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Port Moresby
February 28, 2021
Mi Ripot

Drink Driving in PNG: Plain Stupidity or Cultural Norm?

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Finding reliable and accurate information regarding drink driving in Papua New Guinea is hard to come by, but the man on the street will tell you that getting behind the wheel whilst under the influence of alcohol continues to be a rampant problem.

It’s a problem evident across the country, something we continue to see day in, day out. And perhaps most alarmingly, drink driving often continues to be an act undertaken by those who we rely on to enforce the law. 

So with that in mind, how are we best to go about curbing this ongoing and potentially life threatening practice, a practice many see as being ingrained in the culture of Papua New Guinea?

Just last Thursday afternoon, Port Moresby resident Nelson Sukwianomb was picking up his son from school in East Boroko. The street in which the school lies turns into a one-way street both in the morning and afternoon in order to allow parents to pick up and drop off their children.

At around 3.45pm, a heavily intoxicated driver and his two passengers came careering down Vaival Avenue towards the front of the school. Upon seeing the other vehicles travelling in the opposite direction, the driver slammed on his brakes and narrowly avoided a collision with both parents and children.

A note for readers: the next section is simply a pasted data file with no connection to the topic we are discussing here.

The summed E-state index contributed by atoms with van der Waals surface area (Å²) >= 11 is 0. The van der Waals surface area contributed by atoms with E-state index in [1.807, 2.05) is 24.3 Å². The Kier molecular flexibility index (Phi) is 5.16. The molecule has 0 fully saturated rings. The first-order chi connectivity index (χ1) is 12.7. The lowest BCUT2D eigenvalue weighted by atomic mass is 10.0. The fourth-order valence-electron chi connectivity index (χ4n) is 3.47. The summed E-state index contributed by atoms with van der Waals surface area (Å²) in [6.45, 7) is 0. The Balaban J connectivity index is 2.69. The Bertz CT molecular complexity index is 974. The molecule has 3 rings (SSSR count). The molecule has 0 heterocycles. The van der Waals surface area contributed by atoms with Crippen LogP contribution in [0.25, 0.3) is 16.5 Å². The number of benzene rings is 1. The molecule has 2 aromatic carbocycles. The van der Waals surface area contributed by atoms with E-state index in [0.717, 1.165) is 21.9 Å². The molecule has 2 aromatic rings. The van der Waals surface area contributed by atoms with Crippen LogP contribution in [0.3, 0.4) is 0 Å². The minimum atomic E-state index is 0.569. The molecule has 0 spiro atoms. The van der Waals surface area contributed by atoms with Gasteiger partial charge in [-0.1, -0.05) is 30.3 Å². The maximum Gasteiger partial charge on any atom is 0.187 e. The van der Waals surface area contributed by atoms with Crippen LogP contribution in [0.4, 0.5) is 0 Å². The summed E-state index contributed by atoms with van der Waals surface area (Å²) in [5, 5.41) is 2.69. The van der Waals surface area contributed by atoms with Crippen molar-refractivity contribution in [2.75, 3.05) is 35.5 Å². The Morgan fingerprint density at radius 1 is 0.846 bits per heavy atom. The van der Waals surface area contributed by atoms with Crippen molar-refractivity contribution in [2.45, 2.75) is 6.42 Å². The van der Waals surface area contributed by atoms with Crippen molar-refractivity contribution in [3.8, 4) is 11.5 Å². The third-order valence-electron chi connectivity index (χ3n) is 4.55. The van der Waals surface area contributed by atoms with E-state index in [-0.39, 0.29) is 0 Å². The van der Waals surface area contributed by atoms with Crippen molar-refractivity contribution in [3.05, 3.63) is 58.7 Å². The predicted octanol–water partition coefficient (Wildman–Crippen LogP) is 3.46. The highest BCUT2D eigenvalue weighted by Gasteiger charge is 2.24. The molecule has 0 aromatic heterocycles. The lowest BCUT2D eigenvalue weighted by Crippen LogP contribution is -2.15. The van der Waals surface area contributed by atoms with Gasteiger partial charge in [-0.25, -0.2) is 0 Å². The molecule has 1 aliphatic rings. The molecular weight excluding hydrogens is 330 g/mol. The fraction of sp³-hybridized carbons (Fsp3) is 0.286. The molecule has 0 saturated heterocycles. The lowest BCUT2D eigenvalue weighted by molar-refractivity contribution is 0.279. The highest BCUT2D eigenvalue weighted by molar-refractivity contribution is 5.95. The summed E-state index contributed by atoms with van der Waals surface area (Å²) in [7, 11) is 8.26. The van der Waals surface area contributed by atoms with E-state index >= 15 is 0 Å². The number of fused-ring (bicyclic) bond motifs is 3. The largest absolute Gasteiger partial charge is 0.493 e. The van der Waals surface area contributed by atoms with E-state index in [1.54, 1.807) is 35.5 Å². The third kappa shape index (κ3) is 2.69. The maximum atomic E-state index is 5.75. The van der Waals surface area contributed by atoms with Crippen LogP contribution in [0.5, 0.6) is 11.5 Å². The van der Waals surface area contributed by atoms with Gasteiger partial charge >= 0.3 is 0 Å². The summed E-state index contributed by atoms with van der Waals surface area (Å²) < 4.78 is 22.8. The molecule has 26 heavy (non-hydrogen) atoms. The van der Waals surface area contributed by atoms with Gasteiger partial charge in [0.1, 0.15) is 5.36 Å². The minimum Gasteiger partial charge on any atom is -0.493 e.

“Angry parents approached the vehicle, along with the school’s security, only to find that the driver was an off-duty police officer [in uniform]” Nelson said.

In another incident over the weekend, this time involving members of the general public, a vehicle belonging to the Wabag District Administration in Enga Province crashed into a brick wall.

The car was being driven by a heavily intoxicated man, and had four passengers on board with him. Two people died upon arrival at Enga Provincial Hospital, while the remaining three remain in a critical condition.

It’s easy to think that you’re more than alright to get behind the wheel after a few drinks. We’ve all been there. But it’s just as easy to forget that you’re endangering the lives of others, and not just that of your own.

Earlier this year, Executive Director of the Road Safety Council Nelson Terema released details advising that Papua New Guinea was ranked “forth in the world for the highest rate of road accidents.”

Alarming figures, with the World Health Organisation further highlighting the danger that comes from drink driving with their data showing that the percentage of road related deaths caused by alcohol here in PNG sits at 25%.

How we go about educating people to not drink and drive will take a conscientious effort from a number of parties. But it’s something that we must address if we are to ensure the safety of not only ourselves, but our fellow road users. 

Information submitted by Nelson Sukwianomb. 

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